Women in Photography is a platform I founded last year as I could see a real gap in opportunities for female and non-binary creators working in lens based arts in NZ and AU to share their work. I wanted to create something with others and was very happy that Caroline McQuarrie and Christine McFetridge were keen to collaborate on this with me. So it is we three creating somewhere, online only at the moment, to connect and collaborate. We did a great IG take over on @rps100heroines where we showcased the work of 6 artists and have had some great takeovers on our account also. We are currently working on an exhibition proposal and have other projects in the pipelines. Mainly we want to showcase great work and open up opportunities to discussion, debate and community that we can all benefit from.
As a female photographer have you found it to be a male dominated field?
Most definitely but then that can’t come as much of a surprise. I have had some amazing male mentors and have also had some pretty shitty experiences but I am good at standing up for myself and rising above the bullshit.
Who are some analogue photogs we should follow and interview next?
Benji Hartfield but he has just come off Social Media which would make it tricky, there is this awesome woman in Whanganui but I am unsure if her work is analogue! Tia Ranganui. Also loving Constance MacDonald’s work.
I also love the cameraless work of Poppy Lekner ...that's taking analogue to another level.
Quick fire round
35mm or 120?
Colour or B&W?
Zoom Lenses or Fixed?
Prime! Have never owned a zoom!
Portrait or Landscape (Orientation)?
At one point I was landscape predominantly but now I am both….such hard questions!
Flash or Natural Light?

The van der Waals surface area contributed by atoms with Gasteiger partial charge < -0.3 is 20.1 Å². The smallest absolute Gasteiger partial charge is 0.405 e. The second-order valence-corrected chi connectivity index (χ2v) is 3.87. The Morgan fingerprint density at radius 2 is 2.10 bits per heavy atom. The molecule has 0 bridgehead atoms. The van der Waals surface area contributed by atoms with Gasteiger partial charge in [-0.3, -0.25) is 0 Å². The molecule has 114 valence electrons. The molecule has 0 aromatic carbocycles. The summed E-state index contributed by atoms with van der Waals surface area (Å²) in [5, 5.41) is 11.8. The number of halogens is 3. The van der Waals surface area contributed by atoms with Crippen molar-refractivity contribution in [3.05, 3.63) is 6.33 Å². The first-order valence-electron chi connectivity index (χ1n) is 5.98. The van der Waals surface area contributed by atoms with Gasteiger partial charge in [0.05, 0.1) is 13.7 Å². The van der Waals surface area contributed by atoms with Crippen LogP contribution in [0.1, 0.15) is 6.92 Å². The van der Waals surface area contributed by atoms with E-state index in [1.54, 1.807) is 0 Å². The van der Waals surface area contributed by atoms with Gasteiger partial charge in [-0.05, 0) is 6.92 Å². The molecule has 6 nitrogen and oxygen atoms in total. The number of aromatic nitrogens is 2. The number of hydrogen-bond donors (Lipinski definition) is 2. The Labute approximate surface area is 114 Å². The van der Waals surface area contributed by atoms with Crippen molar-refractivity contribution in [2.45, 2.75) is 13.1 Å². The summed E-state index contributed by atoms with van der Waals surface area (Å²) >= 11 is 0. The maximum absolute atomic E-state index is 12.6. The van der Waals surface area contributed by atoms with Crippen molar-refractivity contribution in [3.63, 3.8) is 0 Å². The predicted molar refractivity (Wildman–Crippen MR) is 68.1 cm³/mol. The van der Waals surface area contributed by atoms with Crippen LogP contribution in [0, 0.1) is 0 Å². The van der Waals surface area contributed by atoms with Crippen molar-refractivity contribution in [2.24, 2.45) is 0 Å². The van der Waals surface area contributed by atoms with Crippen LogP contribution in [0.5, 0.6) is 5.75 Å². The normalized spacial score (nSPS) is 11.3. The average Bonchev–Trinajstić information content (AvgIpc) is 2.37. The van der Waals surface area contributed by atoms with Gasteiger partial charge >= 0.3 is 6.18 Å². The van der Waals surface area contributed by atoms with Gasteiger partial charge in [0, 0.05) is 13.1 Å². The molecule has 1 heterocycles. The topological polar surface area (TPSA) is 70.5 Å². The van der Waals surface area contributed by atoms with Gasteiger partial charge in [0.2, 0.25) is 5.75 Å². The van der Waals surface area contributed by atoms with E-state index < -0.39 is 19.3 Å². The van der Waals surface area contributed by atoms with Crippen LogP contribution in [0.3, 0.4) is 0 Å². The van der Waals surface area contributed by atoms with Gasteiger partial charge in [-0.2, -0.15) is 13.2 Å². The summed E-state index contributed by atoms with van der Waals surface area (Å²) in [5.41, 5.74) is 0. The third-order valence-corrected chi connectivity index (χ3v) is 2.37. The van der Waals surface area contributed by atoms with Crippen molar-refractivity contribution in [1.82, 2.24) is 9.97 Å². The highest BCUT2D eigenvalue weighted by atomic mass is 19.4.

Always natural!! But occasionally I do enjoy using the on camera flash!
SLR (or TLR) or Rangefinder or Point and Shoot?
I have them all!
Must be razor sharp or more about the aesthetic?
Aesthetic all the way
That's like asking me which of my children is my favourite but I do love my Fuji GA645
This is the unanswerable question as I just love discovering photographers old and new who are making amazing work. The list would be endless! Saul Leiter, Roni Horn, Nan Goldin, William Eggleston are among some of the well known faves and then there are others like Elena Helfrecht, Michiko Hayashi, Freja Najade, Nicholas Hughes...really there are so many and I am discovering new people all the time.
Favourite Photo Book?
I was totally blown away by so many of the photobooks I saw at The Photobook NZ Festival last year, I could have spent a fortune. My attention was drawn in particular to the Japanese photobooks that were on show at The Engine Room from Yumi Goto’s students, they were all handmade and incredible. There was one in particular that I missed out on and I am kicking myself that I hesitated and is now top of my wish list and that is Michiko Hayashi’s Artist book “Hodophylax : The Guardian of the Path” all about the legend of the Japanese Wolf. It is so beautifully put together both from the perspective of an object and also how the story is told visually, it really expanded my vision around what a photobook can be. Here is a clip about the work.